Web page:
The Journal of Toxicological Sciences
Online ISSN : 1880-3989
Print ISSN : 0388-1350
ISSN-L : 0388-1350
Volume 12 , Issue SupplementI
Showing 1-2 articles out of 2 articles from the selected issue
  • Seiichi Imoto, Michiko Aoki, Kotaro Shimpo, Kazumasa Yamashita
    1987 Volume 12 Issue SupplementI Pages 1-33
    Published: February 28, 1987
    Released: February 21, 2008
    JOURNALS FREE ACCESS
    A chronic oral toxicity test of proglumetacin maleate (PGM), an anti-inflammatory agent, was studied at dose-levels of 0, 0.6, 2.5 and 10.0 mg/kg/day using male and female beagle dogs. They were treated for 12 months, followed by 1 month recovery period. 1. Excretion soft and mucous feces was observed in females of 2.5 mg/kg/day group. In addition, excretion of diarrheal and blood-tinged feces was also found in females of 10.0 mg/kg/day group. 2. One female animal given 10.0 mg/kg/day of PGM was found dead on day 178 of administration. For about a month before death, diarrheal and blood-tinged feces, decreases in body weight and food consumption, and anemia had been noticed. At the autopsy, brown-cloudy ascitic fluid, adhesion of visceral organs, hyperemia or hemorrhage in the mucosa and serosa of the digestive tract, and an ulcer in the duodenum were found. 3. No significant influences of PGM were noted on the changes of body weights, food and water consumptions, excluding the dead animal. 4. A fecal occult blood test showed an increase in no. of animals with blood-positive reaction in 2.5 and 10.0 mg/kg/day groups of both sexes, especially marked in females of 10.0 mg/kg/day group. 5. In urinary tests, no significant changes were found in any of the PGM-treated groups of both sexes ; the dead one, however, showed decreases in urine volume and electrolyte excretion on month 6 of administration. 6. No significant hematological changes associated with the administration of PGM were found in any of the animals excluding the dead one, in which anemia and inflammation-related findings were found on month 6 of administration. 7. Serum-biochemical tests showed no significant changes in any of the PGM-treated groups of both sexes. 8. No significant influences of PGM wefe found on ICG and PSP clearances, ocular fundus and ECG. 9. At the autopsy performed at the end of administration, no significant changes were found in any of the PGM-treated groups of both sexes. 10. Histopathologically, a duodenal ulcer and peritonitis-related findings were observed in the female dead animal of 10.0 mg/kg/day group. 11. No influences of PGM were found in any of the tests performed at the end of the recovery phase. 12. From these results, the non-effective dose of PGM was estimated to be 0.6 mg/kg/day, and the toxic doses of PGM to be more than 10.0 mg/kg/day for males and 10.0 mg/kg/day for females, respectively, in beagle dogs treated orally with PGM for 12 months.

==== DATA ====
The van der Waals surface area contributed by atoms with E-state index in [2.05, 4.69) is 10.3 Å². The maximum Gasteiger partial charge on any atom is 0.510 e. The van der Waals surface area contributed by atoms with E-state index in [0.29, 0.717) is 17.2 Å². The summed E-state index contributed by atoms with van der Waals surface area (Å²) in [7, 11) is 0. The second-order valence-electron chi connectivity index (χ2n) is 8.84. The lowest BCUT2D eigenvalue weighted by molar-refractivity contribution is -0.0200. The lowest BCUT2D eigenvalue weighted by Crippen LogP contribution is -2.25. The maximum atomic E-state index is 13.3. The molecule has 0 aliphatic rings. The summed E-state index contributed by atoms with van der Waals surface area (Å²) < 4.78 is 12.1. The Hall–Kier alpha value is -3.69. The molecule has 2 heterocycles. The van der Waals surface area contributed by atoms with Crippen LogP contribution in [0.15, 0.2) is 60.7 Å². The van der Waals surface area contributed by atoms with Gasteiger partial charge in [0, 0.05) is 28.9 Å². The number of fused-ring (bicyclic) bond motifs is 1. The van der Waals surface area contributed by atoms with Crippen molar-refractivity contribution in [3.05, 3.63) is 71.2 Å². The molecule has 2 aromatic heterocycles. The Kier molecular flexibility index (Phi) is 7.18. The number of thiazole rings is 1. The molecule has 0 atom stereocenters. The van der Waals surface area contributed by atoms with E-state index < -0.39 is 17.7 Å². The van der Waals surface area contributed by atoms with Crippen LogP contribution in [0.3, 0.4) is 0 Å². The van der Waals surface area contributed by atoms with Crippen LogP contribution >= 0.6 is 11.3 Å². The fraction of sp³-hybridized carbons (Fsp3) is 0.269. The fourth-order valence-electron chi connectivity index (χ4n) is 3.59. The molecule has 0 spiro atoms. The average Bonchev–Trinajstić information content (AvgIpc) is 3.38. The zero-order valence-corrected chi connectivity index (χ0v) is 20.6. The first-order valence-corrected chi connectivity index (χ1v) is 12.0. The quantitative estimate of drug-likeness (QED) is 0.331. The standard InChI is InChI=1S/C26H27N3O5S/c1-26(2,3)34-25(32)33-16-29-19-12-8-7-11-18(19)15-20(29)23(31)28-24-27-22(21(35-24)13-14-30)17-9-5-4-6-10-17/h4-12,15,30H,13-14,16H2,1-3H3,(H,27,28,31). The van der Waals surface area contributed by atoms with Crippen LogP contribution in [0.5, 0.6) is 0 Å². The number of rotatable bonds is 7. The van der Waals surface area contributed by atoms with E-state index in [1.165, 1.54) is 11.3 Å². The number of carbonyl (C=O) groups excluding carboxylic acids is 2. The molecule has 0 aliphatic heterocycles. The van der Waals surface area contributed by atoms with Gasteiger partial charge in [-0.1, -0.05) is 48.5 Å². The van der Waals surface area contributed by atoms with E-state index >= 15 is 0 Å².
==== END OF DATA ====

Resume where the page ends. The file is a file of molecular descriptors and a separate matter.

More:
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  • Takashi HASEGAWA, Kazuo TAKAHASHI
    1987 Volume 12 Issue SupplementI Pages 35-47
    Published: February 28, 1987
    Released: February 21, 2008
    JOURNALS FREE ACCESS
    Antigenicity of terazosin was studied in the experimental animals and the following results were obtained. 1. Terazosin was shown to be non-immunogenic in guinea-pigs and mice when immunized alone or with mixture of terazosin and protein as immunogen. 2. Protein-conjugate of terazosin induced responses of hapten specific antibody when guinea pigs and mice were immunized. However, terazosin alone was shown to be not capable of eliciting any allergic responses. In conclusion, terazosin lacks immunogenicity and eliciting antigenicity in these experimental conditions and this suggests that drug allergic response would either not occur or be minimal, if any, when terazosin is administered clinically.
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